EvCC course: Traumatic history and present-day relationships

A federal grant has launched a conversation about how history helps and hinders the way we relate.

EVERETT — An instructor at Everett Community College is looking to spark conversations about how people remember the past, and the way it shapes identities and relationships today.

The project has earned a $90,285 grant from the National Endowment for the Humanities. The money is to be stretched over two years to create curriculum and bring in expert speakers.

English instructor Steven Tobias is heading up the work. He hopes to focus in the first year on Northwest Indian history and culture, slavery in the U.S., and the Holocaust. Second-year topics could include war in the Middle East, terrorism and global immigration.

“The idea is that the first year, we’re looking at more established topics, or historical topics,” Tobias said. “It will kind of set the table for looking at how we’re actively laying the ground work for how future generations will remember the past.”

He stresses that the past is never gone. The rich cultures of Northwest tribes, for example, play a role in the region’s history and its present.

History is filtered through films, books, art and other media. The project aims to bring together instructors from different subjects to look at how public memory, particularly of trauma, takes shape.

Recent debates and confrontations around the country about the removal of Confederate monuments show how history, public art and modern identity can clash.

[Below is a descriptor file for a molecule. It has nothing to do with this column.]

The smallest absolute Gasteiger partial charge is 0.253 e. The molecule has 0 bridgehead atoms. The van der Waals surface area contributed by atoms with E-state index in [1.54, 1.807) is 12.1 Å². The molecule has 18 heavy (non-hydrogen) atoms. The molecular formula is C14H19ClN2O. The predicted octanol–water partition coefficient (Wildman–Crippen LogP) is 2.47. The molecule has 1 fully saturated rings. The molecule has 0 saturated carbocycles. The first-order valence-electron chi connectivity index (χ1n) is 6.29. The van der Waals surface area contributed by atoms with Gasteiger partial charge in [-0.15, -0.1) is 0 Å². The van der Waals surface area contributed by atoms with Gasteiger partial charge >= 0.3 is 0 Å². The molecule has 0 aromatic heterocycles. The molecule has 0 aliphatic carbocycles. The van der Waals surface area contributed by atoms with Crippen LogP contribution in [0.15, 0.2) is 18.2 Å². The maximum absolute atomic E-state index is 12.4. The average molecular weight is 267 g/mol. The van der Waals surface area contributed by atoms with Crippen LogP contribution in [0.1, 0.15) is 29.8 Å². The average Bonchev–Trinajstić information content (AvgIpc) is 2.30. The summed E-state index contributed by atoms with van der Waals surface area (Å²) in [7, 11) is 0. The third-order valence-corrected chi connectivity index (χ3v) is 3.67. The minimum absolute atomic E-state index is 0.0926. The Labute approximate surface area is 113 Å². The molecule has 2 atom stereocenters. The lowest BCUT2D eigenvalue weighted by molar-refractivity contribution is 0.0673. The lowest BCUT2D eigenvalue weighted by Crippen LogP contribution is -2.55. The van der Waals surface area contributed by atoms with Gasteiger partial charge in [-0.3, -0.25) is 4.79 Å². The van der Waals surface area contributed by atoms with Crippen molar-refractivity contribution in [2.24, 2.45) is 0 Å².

“It seems like what that whole controversy has done is gotten people to think about the influence of art and public humanities work, and how it is very powerful and really impacts how we see ourselves,” Tobias said.

The first speaker is U.S. Army Col. John Nelson, an instructor at the U.S. Military Academy at West Point. He’ll talk about about how veterans’ memories have been translated into film. The presentation is scheduled for 2 p.m. Jan. 16 at Baker Hall. It’s free and open to the public.

Future speakers might include representatives from the Tulalip Tribes and from an organization that works to fight human trafficking.

The college’s mission is to prepare students for the future, maybe for jobs that don’t yet exist, Tobias said. No matter what profession they go into, it’s essential to understand and empathize with others, he said.

“I think recent events have shown us that remembering the past isn’t something we do that answers all the questions,” Tobias said. “As people move into the future, they need to be able to deal with these questions of culture and history and identity.”

Everett’s community college is one of at least 20 to receive funding through the Humanities Initiatives at Community Colleges program. More than $1.8 million was awarded to colleges around the country for projects starting in 2016 or 2017.

Kari Bray: 425-339-3439; kbray@heraldnet.com.

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